Chlebowski R. Lifestyle change including dietary fat reduction and breast cancer outcome. American Society for Nutrition. The Journal of Nutrition. 2007; 137: 233S-235S.
 Larsson SC, and Wolk A. Obesity and colon and rectal cancer risk: a meta-analysis of prospective studies. American Journal of Clinical Nutrition 2007; 86: 556-565
 Wolin KY and Colditz GA. Can weight loss prevent cancer? British Journal of Cancer. 2008; 99(7): 995-999.
 Harvie M et al. Association of gain and loss of weight before and after menopause with risk of postmenopausal breast cancer in the Iowa women’s health study. Cancer Epidemiology, Biomarkers & Prevention. 2005; 14: 656.
 Elliott AM et al. Weight change in adult life and health outcomes. Obesity Research. 2005; 13: 1784-1792.
 Parker ED and Folsom AR. Intentional weight loss and incidence of obesity-related cancers: the Iowa women’s health study. International Journal of Obesity. 2003; 27: 1447-1452.
 Renehan AG. Bariatric surgery, weight reduction and cancer prevention. Lancet Oncology. 2009; 10: 640-641.
 Brandon EL, Cantwell L, Gu JW, Hall, JE. Obesity enhances melanoma tumor growth independently of circulating leptin. The FASEB Journal. 2007; 21:763.3.
 Brandon EL, Gu JW, Cantwell L, He Z, Wallace G, Hall JE. Obesity promotes melanoma tumor growth: role of leptin. Cancer & Biology Therapy. 2009; 8(19):1871-9.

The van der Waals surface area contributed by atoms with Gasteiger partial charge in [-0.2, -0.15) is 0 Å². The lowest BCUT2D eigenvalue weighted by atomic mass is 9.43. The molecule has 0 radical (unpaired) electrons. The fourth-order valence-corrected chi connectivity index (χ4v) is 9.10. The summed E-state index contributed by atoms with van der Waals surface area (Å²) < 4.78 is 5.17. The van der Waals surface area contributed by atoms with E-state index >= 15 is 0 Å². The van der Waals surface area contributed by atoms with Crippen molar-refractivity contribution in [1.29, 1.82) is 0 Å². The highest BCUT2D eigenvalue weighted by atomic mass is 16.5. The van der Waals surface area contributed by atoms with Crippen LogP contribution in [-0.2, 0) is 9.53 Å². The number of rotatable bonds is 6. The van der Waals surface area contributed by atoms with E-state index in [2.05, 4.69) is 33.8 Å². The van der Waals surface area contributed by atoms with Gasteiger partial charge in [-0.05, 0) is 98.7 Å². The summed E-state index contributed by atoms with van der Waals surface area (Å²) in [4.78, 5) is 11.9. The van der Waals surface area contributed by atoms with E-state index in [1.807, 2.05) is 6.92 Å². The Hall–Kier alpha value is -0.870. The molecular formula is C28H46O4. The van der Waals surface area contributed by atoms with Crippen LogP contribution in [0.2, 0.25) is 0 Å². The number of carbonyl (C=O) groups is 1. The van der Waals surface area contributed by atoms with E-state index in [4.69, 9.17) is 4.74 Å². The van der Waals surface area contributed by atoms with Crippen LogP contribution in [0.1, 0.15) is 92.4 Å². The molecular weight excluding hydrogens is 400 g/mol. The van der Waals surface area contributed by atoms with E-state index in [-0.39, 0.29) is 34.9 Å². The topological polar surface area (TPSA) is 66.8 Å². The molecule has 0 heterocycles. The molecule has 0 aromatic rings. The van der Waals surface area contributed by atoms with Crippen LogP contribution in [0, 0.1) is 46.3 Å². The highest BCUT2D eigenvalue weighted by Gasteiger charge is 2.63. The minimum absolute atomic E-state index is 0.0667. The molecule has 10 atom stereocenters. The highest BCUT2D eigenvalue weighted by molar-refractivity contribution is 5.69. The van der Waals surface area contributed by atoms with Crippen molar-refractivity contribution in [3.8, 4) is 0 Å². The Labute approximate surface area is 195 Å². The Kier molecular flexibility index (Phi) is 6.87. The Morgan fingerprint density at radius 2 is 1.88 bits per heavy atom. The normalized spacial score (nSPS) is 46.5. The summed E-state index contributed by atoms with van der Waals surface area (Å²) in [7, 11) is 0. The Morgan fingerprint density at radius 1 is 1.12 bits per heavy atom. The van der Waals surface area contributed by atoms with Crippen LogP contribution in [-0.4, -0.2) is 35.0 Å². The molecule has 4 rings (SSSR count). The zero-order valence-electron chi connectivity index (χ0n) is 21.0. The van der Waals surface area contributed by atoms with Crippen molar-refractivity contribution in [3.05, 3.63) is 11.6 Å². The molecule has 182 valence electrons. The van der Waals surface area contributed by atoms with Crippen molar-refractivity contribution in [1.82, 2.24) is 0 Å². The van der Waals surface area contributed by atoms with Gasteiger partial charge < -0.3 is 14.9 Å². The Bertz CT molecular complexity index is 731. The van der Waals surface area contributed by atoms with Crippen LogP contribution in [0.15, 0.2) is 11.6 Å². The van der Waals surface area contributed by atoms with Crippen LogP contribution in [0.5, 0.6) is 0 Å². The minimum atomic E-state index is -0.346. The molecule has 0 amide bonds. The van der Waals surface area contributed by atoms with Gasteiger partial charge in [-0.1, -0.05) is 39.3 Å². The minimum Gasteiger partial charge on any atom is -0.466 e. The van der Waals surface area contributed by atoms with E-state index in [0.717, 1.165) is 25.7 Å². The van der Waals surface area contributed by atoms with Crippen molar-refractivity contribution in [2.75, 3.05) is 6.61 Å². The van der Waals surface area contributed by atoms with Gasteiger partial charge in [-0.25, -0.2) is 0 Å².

- Renehan, AG et al. Incident cancer burden attributable to excess body mass index in 30 European Countries. International Journal of Cancer. 2010; 126 (3): 692-702. ▲
- Cleary MP and Grossmann ME. Obesity and breast cancer: The estrogen connection. Endocrinology. 2009; 150(6): 2537-2542. ▲
- Kaaks R, Lukanova A and Kurzer MS. Obesity, endogenous hormones, and endometrial cancer risk, a synthetic review. Cancer Epidemiology, Biomarkers & Prevention. 2002; 11: 1531. ▲
- Festa A. et al. The relation of body fat mass and distribution to markers of chronic inflammation. International Journal Obesity and Related Metabolic Disorders. 2001; 25:1407-1415. ▲
- Gutierrez DA, Puglisi MJ and Hasty AH. Impact of increased adipose tissue mass on inflammation, insulin resistance, and dyslipidemia. Current Diabetes Reports. 2009; 9(1): 26-32. ▲
- Stocks T. et al. Blood glucose and risk of incident and fetal cancers in metabolic syndrome and cancer project (Me-Can): analysis of six prospective cohorts. Public Library of Science Medicine. 2009; 6(12):e1000201. ▲
- Hede K. Doctors seek to prevent breast cancer recurrence by lowering insulin levels. Journal of the National Cancer Institute. 2008; 100(8): 530-532. ▲
- Boyd DB. Insulin and cancer. Integrative Cancer Therapies. 2003; 2(4): 315-329. ▲